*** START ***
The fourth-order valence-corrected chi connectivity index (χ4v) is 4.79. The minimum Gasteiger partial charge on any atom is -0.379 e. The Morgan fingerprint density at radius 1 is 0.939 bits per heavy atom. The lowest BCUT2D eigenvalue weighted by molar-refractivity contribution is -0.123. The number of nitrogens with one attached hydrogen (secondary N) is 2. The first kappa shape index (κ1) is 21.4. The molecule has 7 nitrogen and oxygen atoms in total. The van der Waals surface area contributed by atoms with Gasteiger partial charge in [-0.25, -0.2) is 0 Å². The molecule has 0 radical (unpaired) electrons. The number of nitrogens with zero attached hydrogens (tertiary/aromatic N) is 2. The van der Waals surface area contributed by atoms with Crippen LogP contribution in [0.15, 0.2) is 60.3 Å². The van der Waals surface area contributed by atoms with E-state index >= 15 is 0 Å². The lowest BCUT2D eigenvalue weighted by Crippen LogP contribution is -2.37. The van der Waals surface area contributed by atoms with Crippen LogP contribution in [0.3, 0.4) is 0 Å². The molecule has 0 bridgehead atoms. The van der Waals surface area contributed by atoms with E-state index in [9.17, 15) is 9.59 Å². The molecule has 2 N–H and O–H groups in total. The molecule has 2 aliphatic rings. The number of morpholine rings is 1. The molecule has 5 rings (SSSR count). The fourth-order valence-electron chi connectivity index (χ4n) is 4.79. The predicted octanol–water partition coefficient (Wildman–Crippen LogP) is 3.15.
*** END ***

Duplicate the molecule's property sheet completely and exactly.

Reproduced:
The fourth-order valence-corrected chi connectivity index (χ4v) is 4.79. The minimum Gasteiger partial charge on any atom is -0.379 e. The Morgan fingerprint density at radius 1 is 0.939 bits per heavy atom. The lowest BCUT2D eigenvalue weighted by molar-refractivity contribution is -0.123. The number of nitrogens with one attached hydrogen (secondary N) is 2. The first kappa shape index (κ1) is 21.4. The molecule has 7 nitrogen and oxygen atoms in total. The van der Waals surface area contributed by atoms with Gasteiger partial charge in [-0.25, -0.2) is 0 Å². The molecule has 0 radical (unpaired) electrons. The number of nitrogens with zero attached hydrogens (tertiary/aromatic N) is 2. The van der Waals surface area contributed by atoms with Crippen LogP contribution in [0.15, 0.2) is 60.3 Å². The van der Waals surface area contributed by atoms with E-state index >= 15 is 0 Å². The lowest BCUT2D eigenvalue weighted by Crippen LogP contribution is -2.37. The van der Waals surface area contributed by atoms with Crippen LogP contribution in [0.3, 0.4) is 0 Å². The molecule has 0 bridgehead atoms. The van der Waals surface area contributed by atoms with E-state index in [9.17, 15) is 9.59 Å². The molecule has 2 N–H and O–H groups in total. The molecule has 2 aliphatic rings. The number of morpholine rings is 1. The molecule has 5 rings (SSSR count). The fourth-order valence-electron chi connectivity index (χ4n) is 4.79. The predicted octanol–water partition coefficient (Wildman–Crippen LogP) is 3.15.